‘Kids Count’ report shows improved child well-being in U.S. – but barriers remain
The latest edition of the Annie E. Casey Foundation’s KIDS COUNT Data Book is out, and for America’s 74 million children, the news is both good and bad.
The book, published every year since 1990, is the nation’s most comprehensive annual report on child well-being in the United States. The 2019 edition, which was released earlier this summer, compares past data on 16 indicators of health and well-being with figures from 2017, the most recent data available in most cases.
The good news is that the annual report found, broadly speaking, that children in the U.S. had a better chance of thriving in 2017 than in 1990, with improvement in 11 of the 16 KIDS COUNT index measures of child well-being.
The bad news is that racial and ethnic disparities persisted; the U.S. has failed to tear down barriers affecting children of color; and there’s been virtually no progress on child poverty since the publication of the first Data Book in 1990.
“America’s children are one quarter of our population and 100 percent of our future,” said Casey Foundation President and CEO Lisa Hamilton in a statement accompanying the report’s release. “All of the 74 million kids in our increasingly diverse country have unlimited potential, and we have the data, knowledge and evidence to create the policies that will help them realize it. It is incumbent on us to do just that.”
The report found that one in six kids in the U.S. grew up in poverty, presenting tremendous risks to child well-being. The nation’s overall child poverty rate did drop four percentage points to 18 percent in 2017 – but the poverty rate among African American and American Indian kids remains substantially higher – 33 percent.
When it comes to health care coverage, although the percentage of kids not covered by insurance remained steady at 5 percent, 2017 saw an increase in the actual number of kids not covered – the first such increase since 2010, the year Congress passed and President Obama signed into law the Affordable Care Act. Still, the 5 percent uninsured rate is 62 percent better than it was three decades ago – improvement that the report attributes to the ACA, the Children’s Health Insurance Program, and state-by-state Medicaid expansion.
But more bad news: low birth weight, which often portends development challenges, increased three years in a row, matching the four-decade high of 8.3 percent of all live births. (Interestingly, a new report just published based on data from the Centers on Disease Control found the risk of premature birth was higher than expected among Latina women following President Trump’s election in November 2016.)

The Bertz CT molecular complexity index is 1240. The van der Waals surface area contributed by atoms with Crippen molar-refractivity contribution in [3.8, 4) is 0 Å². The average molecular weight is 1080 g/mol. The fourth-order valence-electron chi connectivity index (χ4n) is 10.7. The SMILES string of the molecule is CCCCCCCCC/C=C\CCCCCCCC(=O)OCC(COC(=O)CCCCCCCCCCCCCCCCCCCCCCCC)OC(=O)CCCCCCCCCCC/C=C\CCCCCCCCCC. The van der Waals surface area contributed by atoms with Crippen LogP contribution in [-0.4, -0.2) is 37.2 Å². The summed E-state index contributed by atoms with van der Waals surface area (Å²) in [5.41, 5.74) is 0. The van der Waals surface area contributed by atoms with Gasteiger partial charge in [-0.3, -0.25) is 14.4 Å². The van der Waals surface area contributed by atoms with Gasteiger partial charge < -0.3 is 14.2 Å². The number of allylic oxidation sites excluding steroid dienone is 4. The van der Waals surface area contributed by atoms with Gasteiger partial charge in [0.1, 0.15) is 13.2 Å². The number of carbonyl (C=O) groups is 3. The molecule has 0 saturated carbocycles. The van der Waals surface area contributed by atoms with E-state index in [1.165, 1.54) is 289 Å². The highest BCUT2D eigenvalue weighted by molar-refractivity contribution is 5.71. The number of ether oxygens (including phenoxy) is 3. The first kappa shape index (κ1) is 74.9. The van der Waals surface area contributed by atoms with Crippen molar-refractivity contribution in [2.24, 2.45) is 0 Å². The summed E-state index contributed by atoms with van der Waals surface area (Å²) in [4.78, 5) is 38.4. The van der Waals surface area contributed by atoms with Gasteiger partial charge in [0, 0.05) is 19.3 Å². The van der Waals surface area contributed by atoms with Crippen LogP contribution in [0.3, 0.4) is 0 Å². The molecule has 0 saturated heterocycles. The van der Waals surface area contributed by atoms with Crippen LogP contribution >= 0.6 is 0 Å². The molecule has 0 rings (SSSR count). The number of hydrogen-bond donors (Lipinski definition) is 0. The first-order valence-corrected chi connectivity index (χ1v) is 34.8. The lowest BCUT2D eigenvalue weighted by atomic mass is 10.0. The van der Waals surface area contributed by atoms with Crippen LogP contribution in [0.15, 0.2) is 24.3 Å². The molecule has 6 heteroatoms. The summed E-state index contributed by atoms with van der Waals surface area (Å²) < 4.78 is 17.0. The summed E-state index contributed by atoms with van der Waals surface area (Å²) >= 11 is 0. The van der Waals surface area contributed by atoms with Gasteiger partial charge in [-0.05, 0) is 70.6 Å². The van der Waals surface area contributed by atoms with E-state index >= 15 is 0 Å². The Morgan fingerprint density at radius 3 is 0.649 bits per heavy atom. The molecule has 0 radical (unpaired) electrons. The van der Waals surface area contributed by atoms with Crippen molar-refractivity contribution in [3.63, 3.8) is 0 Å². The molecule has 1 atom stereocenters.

The report found significant geographic disparities in the well-being of kids. Six of the top 10 states for overall child well-being are in the Northeast. New Hampshire and Massachusetts were in first and second place, followed by Iowa (3), Minnesota (4), New Jersey (5), Vermont (6), Utah (7), Connecticut (8), Maine (9), and Virginia (10).
Conversely, states in the South and the West populate the bottom of the overall rankings. These regions contain the 18 lowest-ranked states. The unhealthiest states for kids were Mississippi (48), Louisiana (49), and New Mexico (50).
The report found that direct lines can be drawn between areas of tremendous improvement in well-being – including health insurance coverage, decreased rates of teen childbearing and increased rates of high school graduation – and policies that have supported these successes. And the Casey Foundation included in the report a number of recommendations for elected officials and other policymakers:
Expand the programs that make and keep kids healthy. For the sake of all children regardless of their immigration status, states should expand access to Medicaid.
Provide the tools needed to help families lift themselves up economically. Federal and state earned income tax credits (EITC) and child tax credit programs mean working parents can devote more take-home pay to meet their children’s needs.
Tear down obstacles faced by children of color. Every child has individual potential, and communities thrive when all kids thrive. African American, Latinx and Native American children remain more likely than others to encounter barriers – from living in high-poverty neighborhoods to not having health insurance – that contribute to negative outcomes. The nation’s public policies must acknowledge and eliminate those obstacles.
Count all kids. Ensure the 2020 Census counts all children, especially those under 5 years old and from hard-to-count areas. The report states that the 2010 Census missed 2.2 million such kids, and the upcoming 2020 Census may miss even more if young children are not a priority. The stakes are high, the report explained – 55 major federal programs, including Head Start, Medicaid, and the Children’s Health Insurance Program, allocate more than $880 billion each year based on Census data.